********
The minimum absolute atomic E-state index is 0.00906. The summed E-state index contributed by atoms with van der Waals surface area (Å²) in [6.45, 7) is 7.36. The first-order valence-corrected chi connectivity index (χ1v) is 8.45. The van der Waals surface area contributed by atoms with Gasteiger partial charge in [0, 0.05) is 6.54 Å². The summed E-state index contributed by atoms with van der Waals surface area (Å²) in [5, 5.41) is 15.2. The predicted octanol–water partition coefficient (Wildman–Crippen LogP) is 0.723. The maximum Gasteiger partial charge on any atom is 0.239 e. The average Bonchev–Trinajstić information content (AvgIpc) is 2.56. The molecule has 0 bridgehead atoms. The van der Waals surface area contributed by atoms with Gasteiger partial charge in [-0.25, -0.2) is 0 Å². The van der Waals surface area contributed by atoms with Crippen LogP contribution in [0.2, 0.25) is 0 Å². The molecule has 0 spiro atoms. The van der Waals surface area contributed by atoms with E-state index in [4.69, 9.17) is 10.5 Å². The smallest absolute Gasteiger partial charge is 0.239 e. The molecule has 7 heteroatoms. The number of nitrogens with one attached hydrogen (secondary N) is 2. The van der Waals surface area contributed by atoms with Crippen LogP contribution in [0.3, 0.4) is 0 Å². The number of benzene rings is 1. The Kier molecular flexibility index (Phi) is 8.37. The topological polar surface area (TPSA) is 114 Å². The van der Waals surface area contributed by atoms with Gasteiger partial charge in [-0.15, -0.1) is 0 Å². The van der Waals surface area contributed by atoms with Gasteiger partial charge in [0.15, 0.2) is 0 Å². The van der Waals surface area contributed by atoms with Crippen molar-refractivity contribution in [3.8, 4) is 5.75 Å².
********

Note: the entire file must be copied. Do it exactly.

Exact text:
The minimum absolute atomic E-state index is 0.00906. The summed E-state index contributed by atoms with van der Waals surface area (Å²) in [6.45, 7) is 7.36. The first-order valence-corrected chi connectivity index (χ1v) is 8.45. The van der Waals surface area contributed by atoms with Gasteiger partial charge in [0, 0.05) is 6.54 Å². The summed E-state index contributed by atoms with van der Waals surface area (Å²) in [5, 5.41) is 15.2. The predicted octanol–water partition coefficient (Wildman–Crippen LogP) is 0.723. The maximum Gasteiger partial charge on any atom is 0.239 e. The average Bonchev–Trinajstić information content (AvgIpc) is 2.56. The molecule has 0 bridgehead atoms. The van der Waals surface area contributed by atoms with Gasteiger partial charge in [-0.25, -0.2) is 0 Å². The van der Waals surface area contributed by atoms with Crippen LogP contribution in [0.2, 0.25) is 0 Å². The molecule has 0 spiro atoms. The van der Waals surface area contributed by atoms with E-state index in [4.69, 9.17) is 10.5 Å². The smallest absolute Gasteiger partial charge is 0.239 e. The molecule has 7 heteroatoms. The number of nitrogens with one attached hydrogen (secondary N) is 2. The van der Waals surface area contributed by atoms with Crippen LogP contribution in [0.3, 0.4) is 0 Å². The number of benzene rings is 1. The Kier molecular flexibility index (Phi) is 8.37. The topological polar surface area (TPSA) is 114 Å². The van der Waals surface area contributed by atoms with Gasteiger partial charge in [-0.15, -0.1) is 0 Å². The van der Waals surface area contributed by atoms with Gasteiger partial charge in [0.15, 0.2) is 0 Å². The van der Waals surface area contributed by atoms with Crippen molar-refractivity contribution in [3.8, 4) is 5.75 Å².